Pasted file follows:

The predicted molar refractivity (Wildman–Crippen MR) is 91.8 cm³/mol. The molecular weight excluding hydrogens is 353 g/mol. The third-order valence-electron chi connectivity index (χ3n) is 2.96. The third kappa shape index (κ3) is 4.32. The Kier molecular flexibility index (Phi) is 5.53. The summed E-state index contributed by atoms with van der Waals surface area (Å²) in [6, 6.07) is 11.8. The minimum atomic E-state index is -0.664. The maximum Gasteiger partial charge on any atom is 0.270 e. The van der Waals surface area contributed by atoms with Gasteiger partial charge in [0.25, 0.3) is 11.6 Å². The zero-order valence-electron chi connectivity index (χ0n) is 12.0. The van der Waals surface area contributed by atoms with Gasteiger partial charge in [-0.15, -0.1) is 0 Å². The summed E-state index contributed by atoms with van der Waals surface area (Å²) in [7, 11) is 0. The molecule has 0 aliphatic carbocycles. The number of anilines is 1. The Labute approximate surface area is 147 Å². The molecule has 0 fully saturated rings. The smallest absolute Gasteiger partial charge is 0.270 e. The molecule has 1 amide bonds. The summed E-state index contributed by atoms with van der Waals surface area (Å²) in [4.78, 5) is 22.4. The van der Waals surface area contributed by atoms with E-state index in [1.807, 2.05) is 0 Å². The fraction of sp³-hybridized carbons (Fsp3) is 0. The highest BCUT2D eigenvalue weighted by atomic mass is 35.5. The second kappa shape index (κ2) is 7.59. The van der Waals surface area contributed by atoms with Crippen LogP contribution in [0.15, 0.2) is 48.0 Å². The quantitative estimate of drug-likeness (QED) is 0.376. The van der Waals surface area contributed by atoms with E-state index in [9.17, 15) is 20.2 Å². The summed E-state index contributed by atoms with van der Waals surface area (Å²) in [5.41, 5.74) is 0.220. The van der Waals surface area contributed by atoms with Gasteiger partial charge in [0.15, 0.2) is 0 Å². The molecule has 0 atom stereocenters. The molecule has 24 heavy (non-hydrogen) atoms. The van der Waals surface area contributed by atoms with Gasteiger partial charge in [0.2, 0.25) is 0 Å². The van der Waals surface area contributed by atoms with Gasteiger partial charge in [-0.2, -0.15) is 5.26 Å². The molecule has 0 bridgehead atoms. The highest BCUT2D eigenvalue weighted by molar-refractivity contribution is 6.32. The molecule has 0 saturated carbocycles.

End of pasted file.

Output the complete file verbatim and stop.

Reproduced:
The predicted molar refractivity (Wildman–Crippen MR) is 91.8 cm³/mol. The molecular weight excluding hydrogens is 353 g/mol. The third-order valence-electron chi connectivity index (χ3n) is 2.96. The third kappa shape index (κ3) is 4.32. The Kier molecular flexibility index (Phi) is 5.53. The summed E-state index contributed by atoms with van der Waals surface area (Å²) in [6, 6.07) is 11.8. The minimum atomic E-state index is -0.664. The maximum Gasteiger partial charge on any atom is 0.270 e. The van der Waals surface area contributed by atoms with Gasteiger partial charge in [0.25, 0.3) is 11.6 Å². The zero-order valence-electron chi connectivity index (χ0n) is 12.0. The van der Waals surface area contributed by atoms with Gasteiger partial charge in [-0.15, -0.1) is 0 Å². The summed E-state index contributed by atoms with van der Waals surface area (Å²) in [7, 11) is 0. The molecule has 0 aliphatic carbocycles. The number of anilines is 1. The Labute approximate surface area is 147 Å². The molecule has 0 fully saturated rings. The smallest absolute Gasteiger partial charge is 0.270 e. The molecule has 1 amide bonds. The summed E-state index contributed by atoms with van der Waals surface area (Å²) in [4.78, 5) is 22.4. The van der Waals surface area contributed by atoms with E-state index in [1.807, 2.05) is 0 Å². The fraction of sp³-hybridized carbons (Fsp3) is 0. The highest BCUT2D eigenvalue weighted by atomic mass is 35.5. The second kappa shape index (κ2) is 7.59. The van der Waals surface area contributed by atoms with Crippen LogP contribution in [0.15, 0.2) is 48.0 Å². The quantitative estimate of drug-likeness (QED) is 0.376. The van der Waals surface area contributed by atoms with E-state index in [9.17, 15) is 20.2 Å². The summed E-state index contributed by atoms with van der Waals surface area (Å²) in [5.41, 5.74) is 0.220. The van der Waals surface area contributed by atoms with Gasteiger partial charge in [0.15, 0.2) is 0 Å². The molecule has 0 atom stereocenters. The molecule has 24 heavy (non-hydrogen) atoms. The van der Waals surface area contributed by atoms with Gasteiger partial charge in [0.2, 0.25) is 0 Å². The van der Waals surface area contributed by atoms with Gasteiger partial charge in [-0.2, -0.15) is 5.26 Å². The molecule has 0 bridgehead atoms. The highest BCUT2D eigenvalue weighted by molar-refractivity contribution is 6.32. The molecule has 0 saturated carbocycles.